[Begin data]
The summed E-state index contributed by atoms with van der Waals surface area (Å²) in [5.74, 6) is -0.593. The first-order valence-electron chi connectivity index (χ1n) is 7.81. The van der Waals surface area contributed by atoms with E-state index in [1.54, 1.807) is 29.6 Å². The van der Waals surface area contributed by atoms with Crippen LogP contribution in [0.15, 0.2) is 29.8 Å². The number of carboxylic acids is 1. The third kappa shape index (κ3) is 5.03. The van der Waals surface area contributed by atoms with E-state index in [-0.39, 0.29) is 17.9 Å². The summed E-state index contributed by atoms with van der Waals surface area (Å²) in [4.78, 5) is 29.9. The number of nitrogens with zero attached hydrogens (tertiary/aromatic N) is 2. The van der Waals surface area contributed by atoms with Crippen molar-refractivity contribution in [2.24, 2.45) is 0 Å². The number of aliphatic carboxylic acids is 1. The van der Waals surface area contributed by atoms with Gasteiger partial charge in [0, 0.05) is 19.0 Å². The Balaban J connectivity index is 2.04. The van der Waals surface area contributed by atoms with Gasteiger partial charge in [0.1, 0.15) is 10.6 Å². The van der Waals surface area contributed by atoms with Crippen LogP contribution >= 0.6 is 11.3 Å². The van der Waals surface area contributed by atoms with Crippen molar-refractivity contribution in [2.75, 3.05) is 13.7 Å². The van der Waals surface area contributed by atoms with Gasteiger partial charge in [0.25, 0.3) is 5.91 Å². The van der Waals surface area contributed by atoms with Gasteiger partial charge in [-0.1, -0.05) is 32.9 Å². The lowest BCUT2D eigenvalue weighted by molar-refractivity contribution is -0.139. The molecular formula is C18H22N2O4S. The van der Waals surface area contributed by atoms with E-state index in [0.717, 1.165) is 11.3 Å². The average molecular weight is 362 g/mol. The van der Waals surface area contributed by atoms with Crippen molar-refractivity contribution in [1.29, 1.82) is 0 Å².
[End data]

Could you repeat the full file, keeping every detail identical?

The summed E-state index contributed by atoms with van der Waals surface area (Å²) in [5.74, 6) is -0.593. The first-order valence-electron chi connectivity index (χ1n) is 7.81. The van der Waals surface area contributed by atoms with E-state index in [1.54, 1.807) is 29.6 Å². The van der Waals surface area contributed by atoms with Crippen LogP contribution in [0.15, 0.2) is 29.8 Å². The number of carboxylic acids is 1. The third kappa shape index (κ3) is 5.03. The van der Waals surface area contributed by atoms with E-state index in [-0.39, 0.29) is 17.9 Å². The summed E-state index contributed by atoms with van der Waals surface area (Å²) in [4.78, 5) is 29.9. The number of nitrogens with zero attached hydrogens (tertiary/aromatic N) is 2. The van der Waals surface area contributed by atoms with Crippen molar-refractivity contribution in [2.24, 2.45) is 0 Å². The number of aliphatic carboxylic acids is 1. The van der Waals surface area contributed by atoms with Gasteiger partial charge in [0, 0.05) is 19.0 Å². The Balaban J connectivity index is 2.04. The van der Waals surface area contributed by atoms with Gasteiger partial charge in [0.1, 0.15) is 10.6 Å². The van der Waals surface area contributed by atoms with Crippen LogP contribution >= 0.6 is 11.3 Å². The van der Waals surface area contributed by atoms with Crippen molar-refractivity contribution in [2.75, 3.05) is 13.7 Å². The van der Waals surface area contributed by atoms with Gasteiger partial charge in [0.25, 0.3) is 5.91 Å². The van der Waals surface area contributed by atoms with Gasteiger partial charge in [-0.1, -0.05) is 32.9 Å². The lowest BCUT2D eigenvalue weighted by molar-refractivity contribution is -0.139. The molecular formula is C18H22N2O4S. The van der Waals surface area contributed by atoms with E-state index in [0.717, 1.165) is 11.3 Å². The average molecular weight is 362 g/mol. The van der Waals surface area contributed by atoms with Crippen molar-refractivity contribution in [1.29, 1.82) is 0 Å².